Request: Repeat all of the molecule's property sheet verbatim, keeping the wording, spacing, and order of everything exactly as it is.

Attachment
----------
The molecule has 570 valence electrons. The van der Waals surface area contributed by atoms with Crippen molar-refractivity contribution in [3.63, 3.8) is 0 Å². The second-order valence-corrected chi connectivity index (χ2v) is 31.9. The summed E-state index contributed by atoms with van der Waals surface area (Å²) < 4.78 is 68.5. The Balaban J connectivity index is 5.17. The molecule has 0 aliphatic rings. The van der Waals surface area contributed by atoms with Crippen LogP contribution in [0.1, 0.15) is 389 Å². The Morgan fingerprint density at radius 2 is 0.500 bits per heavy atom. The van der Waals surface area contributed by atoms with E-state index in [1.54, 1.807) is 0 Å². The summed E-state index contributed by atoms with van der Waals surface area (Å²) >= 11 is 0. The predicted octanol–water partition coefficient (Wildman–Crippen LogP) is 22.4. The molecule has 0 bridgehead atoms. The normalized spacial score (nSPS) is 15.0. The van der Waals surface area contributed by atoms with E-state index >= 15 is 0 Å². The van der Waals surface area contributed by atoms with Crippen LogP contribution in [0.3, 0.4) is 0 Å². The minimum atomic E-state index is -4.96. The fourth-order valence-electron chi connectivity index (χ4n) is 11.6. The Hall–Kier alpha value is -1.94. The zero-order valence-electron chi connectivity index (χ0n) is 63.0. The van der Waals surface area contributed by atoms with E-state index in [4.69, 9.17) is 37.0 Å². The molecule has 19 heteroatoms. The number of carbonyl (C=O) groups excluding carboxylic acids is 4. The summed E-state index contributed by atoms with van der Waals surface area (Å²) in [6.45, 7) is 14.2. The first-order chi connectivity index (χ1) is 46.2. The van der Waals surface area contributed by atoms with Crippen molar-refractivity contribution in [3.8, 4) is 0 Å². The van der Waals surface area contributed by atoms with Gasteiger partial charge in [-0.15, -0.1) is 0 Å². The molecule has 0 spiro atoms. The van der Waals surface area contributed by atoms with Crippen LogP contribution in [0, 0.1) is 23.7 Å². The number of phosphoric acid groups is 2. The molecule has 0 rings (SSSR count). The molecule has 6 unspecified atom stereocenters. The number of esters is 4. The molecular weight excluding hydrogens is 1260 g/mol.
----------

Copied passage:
The molecule has 570 valence electrons. The van der Waals surface area contributed by atoms with Crippen molar-refractivity contribution in [3.63, 3.8) is 0 Å². The second-order valence-corrected chi connectivity index (χ2v) is 31.9. The summed E-state index contributed by atoms with van der Waals surface area (Å²) < 4.78 is 68.5. The Balaban J connectivity index is 5.17. The molecule has 0 aliphatic rings. The van der Waals surface area contributed by atoms with Crippen LogP contribution in [0.1, 0.15) is 389 Å². The Morgan fingerprint density at radius 2 is 0.500 bits per heavy atom. The van der Waals surface area contributed by atoms with E-state index in [1.54, 1.807) is 0 Å². The summed E-state index contributed by atoms with van der Waals surface area (Å²) >= 11 is 0. The predicted octanol–water partition coefficient (Wildman–Crippen LogP) is 22.4. The molecule has 0 bridgehead atoms. The normalized spacial score (nSPS) is 15.0. The van der Waals surface area contributed by atoms with E-state index >= 15 is 0 Å². The van der Waals surface area contributed by atoms with Crippen LogP contribution in [0.3, 0.4) is 0 Å². The minimum atomic E-state index is -4.96. The fourth-order valence-electron chi connectivity index (χ4n) is 11.6. The Hall–Kier alpha value is -1.94. The zero-order valence-electron chi connectivity index (χ0n) is 63.0. The van der Waals surface area contributed by atoms with E-state index in [4.69, 9.17) is 37.0 Å². The molecule has 19 heteroatoms. The number of carbonyl (C=O) groups excluding carboxylic acids is 4. The summed E-state index contributed by atoms with van der Waals surface area (Å²) in [6.45, 7) is 14.2. The first-order chi connectivity index (χ1) is 46.2. The van der Waals surface area contributed by atoms with Crippen molar-refractivity contribution in [3.8, 4) is 0 Å². The van der Waals surface area contributed by atoms with Gasteiger partial charge in [-0.15, -0.1) is 0 Å². The molecule has 0 spiro atoms. The van der Waals surface area contributed by atoms with Crippen LogP contribution in [0, 0.1) is 23.7 Å². The number of phosphoric acid groups is 2. The molecule has 0 rings (SSSR count). The molecule has 6 unspecified atom stereocenters. The number of esters is 4. The molecular weight excluding hydrogens is 1260 g/mol.